Results and Discussion

N-Chloramine formation

N-(Di)alkyl-N-chloramines have been prepared in continuous organic–aqueous biphasic flow using either static mixers or a single-stage CSTR [26]. The choice of reactor and definition of tres for this reaction is governed by both the thermodynamic phase partition parameter of reactants and mixing efficiency which control mass transfer between each phase (and thus, reaction rate). We decided to exploit a multi-stage cascade CSTR developed by our group recently [8], which enables efficient mixing over long tres (Figure 2).

[1860-5397-14-196-2]

Figure 2: Left: Laboratory scale CSTR developed by our group [8]. Right: 5-stage CSTR configuration using co-feeds of amine in toluene and aqueous NaOCl.

Using a 5-stage variant, various unsymmetrical N-chloramines were produced with unprecedented productivities (Table 1).

Table 1: Continuous N-chloramine formation.

[Graphic 1]
entry starting material product reactora (vol/mL) tres (min) conversion (%)b productivity (mol L−1 h−1)
1 1 5 SM (6) 20 89 1.3
2 1 5 CSTRc (50) 25 100 1.2
3 1 5 CSTRd (10) 5 94 5.6
4 2 6 CSTRd (10) 10 92 2.8
5 3 7 CSTRd (10) 30 93 0.9
6 4 8 CSTRd (10) 10 100 3.0

aSM = static mixer. bDetermined by 1H NMR spectroscopy. c1-Stage CSTR. d5-Stage CSTR.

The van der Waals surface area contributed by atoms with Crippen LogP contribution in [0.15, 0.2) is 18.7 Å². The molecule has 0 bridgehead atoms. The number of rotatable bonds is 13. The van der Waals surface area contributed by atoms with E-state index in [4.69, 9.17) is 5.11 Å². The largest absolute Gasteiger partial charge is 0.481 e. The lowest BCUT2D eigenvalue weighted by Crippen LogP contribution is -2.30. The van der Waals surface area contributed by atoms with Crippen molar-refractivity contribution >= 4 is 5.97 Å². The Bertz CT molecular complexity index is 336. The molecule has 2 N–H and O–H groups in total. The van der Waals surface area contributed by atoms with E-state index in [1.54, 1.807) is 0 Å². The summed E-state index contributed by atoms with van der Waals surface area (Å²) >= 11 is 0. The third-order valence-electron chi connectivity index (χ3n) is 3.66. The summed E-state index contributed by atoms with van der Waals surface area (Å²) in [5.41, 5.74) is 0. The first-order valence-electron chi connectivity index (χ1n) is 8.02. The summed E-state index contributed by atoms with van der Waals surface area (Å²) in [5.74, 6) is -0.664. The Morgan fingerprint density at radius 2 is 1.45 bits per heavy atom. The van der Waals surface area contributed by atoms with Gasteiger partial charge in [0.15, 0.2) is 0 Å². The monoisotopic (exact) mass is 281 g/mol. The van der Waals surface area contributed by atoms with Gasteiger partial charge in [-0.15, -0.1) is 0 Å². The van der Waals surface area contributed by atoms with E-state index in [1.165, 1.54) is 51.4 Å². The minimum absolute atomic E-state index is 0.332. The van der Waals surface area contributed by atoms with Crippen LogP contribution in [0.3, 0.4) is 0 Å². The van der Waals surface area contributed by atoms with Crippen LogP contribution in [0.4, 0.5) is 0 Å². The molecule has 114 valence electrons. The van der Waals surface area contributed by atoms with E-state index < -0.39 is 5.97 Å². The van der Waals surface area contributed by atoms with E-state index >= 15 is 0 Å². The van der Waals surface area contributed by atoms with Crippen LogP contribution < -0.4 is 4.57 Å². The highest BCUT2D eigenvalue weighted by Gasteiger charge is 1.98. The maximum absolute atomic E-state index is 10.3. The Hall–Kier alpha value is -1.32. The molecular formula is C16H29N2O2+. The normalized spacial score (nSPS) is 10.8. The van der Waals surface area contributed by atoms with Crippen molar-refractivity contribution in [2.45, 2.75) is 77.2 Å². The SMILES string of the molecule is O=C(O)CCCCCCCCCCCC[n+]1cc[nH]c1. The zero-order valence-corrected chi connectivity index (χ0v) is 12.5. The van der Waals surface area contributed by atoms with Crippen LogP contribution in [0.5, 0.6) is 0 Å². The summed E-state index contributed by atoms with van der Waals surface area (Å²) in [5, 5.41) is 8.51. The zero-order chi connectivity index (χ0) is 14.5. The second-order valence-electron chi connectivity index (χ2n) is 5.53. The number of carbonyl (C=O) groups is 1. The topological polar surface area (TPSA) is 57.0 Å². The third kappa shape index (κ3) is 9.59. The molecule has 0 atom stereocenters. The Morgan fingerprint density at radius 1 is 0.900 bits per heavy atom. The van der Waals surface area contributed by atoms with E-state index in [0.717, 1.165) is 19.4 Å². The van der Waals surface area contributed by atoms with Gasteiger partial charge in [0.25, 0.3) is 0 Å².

The rapid nature of this chlorination step makes in situ generation and consumption feasible in flow mode. Comparing Table 1, entries 1 and 3, the 5-stage CSTR, with one fifth the volume of that in Table 1, entry 2, provides a much shorter tres than the in-line static mixer (SM) with comparable conversion of N-benzyl-N-methylamine (1) to the N-alkyl-N-chloramine 5 at steady state, representing a productivity value of 5.6 mol L−1 h−1. The same reactor geometry was used to chlorinate primary, secondary acyclic and cyclic amines 24 in conversions between 92–100%, with productivities ranging between 0.9–3 mol L−1 h−1 (Table 1, entries 4–6). In each case, separation of the product-rich toluene phase avoided N-chloramine isolation and allowed direct deployment in further reactions.